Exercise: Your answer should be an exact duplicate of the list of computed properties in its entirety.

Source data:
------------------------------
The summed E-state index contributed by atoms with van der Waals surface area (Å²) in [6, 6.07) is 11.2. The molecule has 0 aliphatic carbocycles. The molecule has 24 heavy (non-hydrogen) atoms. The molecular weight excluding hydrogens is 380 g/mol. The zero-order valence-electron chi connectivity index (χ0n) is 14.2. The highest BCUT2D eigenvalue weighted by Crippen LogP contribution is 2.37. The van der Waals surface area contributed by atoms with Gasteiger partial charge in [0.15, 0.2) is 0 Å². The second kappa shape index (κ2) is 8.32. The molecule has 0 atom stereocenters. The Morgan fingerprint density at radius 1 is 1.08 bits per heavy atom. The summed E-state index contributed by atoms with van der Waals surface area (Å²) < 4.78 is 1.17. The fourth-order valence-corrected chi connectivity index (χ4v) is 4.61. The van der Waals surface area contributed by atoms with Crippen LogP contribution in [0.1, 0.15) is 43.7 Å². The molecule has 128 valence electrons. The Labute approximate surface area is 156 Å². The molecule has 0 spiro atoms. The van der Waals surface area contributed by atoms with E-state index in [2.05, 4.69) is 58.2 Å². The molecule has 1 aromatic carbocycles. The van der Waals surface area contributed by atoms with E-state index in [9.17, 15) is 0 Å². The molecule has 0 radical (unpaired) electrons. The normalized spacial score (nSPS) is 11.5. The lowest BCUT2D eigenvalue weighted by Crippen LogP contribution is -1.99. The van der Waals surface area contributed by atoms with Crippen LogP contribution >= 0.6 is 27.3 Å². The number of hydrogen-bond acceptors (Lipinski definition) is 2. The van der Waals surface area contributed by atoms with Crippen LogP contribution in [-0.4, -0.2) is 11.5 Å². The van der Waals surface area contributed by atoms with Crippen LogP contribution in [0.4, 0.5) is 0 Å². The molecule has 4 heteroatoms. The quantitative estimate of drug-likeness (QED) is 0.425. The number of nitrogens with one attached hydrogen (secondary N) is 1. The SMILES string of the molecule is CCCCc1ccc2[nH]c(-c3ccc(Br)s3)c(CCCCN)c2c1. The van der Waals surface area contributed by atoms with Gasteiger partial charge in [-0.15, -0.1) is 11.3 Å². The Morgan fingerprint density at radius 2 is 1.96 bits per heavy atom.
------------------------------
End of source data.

The summed E-state index contributed by atoms with van der Waals surface area (Å²) in [6, 6.07) is 11.2. The molecule has 0 aliphatic carbocycles. The molecule has 24 heavy (non-hydrogen) atoms. The molecular weight excluding hydrogens is 380 g/mol. The zero-order valence-electron chi connectivity index (χ0n) is 14.2. The highest BCUT2D eigenvalue weighted by Crippen LogP contribution is 2.37. The van der Waals surface area contributed by atoms with Gasteiger partial charge in [0.15, 0.2) is 0 Å². The second kappa shape index (κ2) is 8.32. The molecule has 0 atom stereocenters. The Morgan fingerprint density at radius 1 is 1.08 bits per heavy atom. The summed E-state index contributed by atoms with van der Waals surface area (Å²) < 4.78 is 1.17. The fourth-order valence-corrected chi connectivity index (χ4v) is 4.61. The van der Waals surface area contributed by atoms with Crippen LogP contribution in [0.1, 0.15) is 43.7 Å². The molecule has 128 valence electrons. The Labute approximate surface area is 156 Å². The molecule has 0 spiro atoms. The van der Waals surface area contributed by atoms with E-state index in [2.05, 4.69) is 58.2 Å². The molecule has 1 aromatic carbocycles. The van der Waals surface area contributed by atoms with E-state index in [9.17, 15) is 0 Å². The molecule has 0 radical (unpaired) electrons. The normalized spacial score (nSPS) is 11.5. The lowest BCUT2D eigenvalue weighted by Crippen LogP contribution is -1.99. The van der Waals surface area contributed by atoms with Crippen LogP contribution >= 0.6 is 27.3 Å². The number of hydrogen-bond acceptors (Lipinski definition) is 2. The van der Waals surface area contributed by atoms with Crippen LogP contribution in [-0.4, -0.2) is 11.5 Å². The van der Waals surface area contributed by atoms with Crippen LogP contribution in [0.4, 0.5) is 0 Å². The molecule has 4 heteroatoms. The quantitative estimate of drug-likeness (QED) is 0.425. The number of nitrogens with one attached hydrogen (secondary N) is 1. The SMILES string of the molecule is CCCCc1ccc2[nH]c(-c3ccc(Br)s3)c(CCCCN)c2c1. The van der Waals surface area contributed by atoms with Gasteiger partial charge in [-0.15, -0.1) is 11.3 Å². The Morgan fingerprint density at radius 2 is 1.96 bits per heavy atom.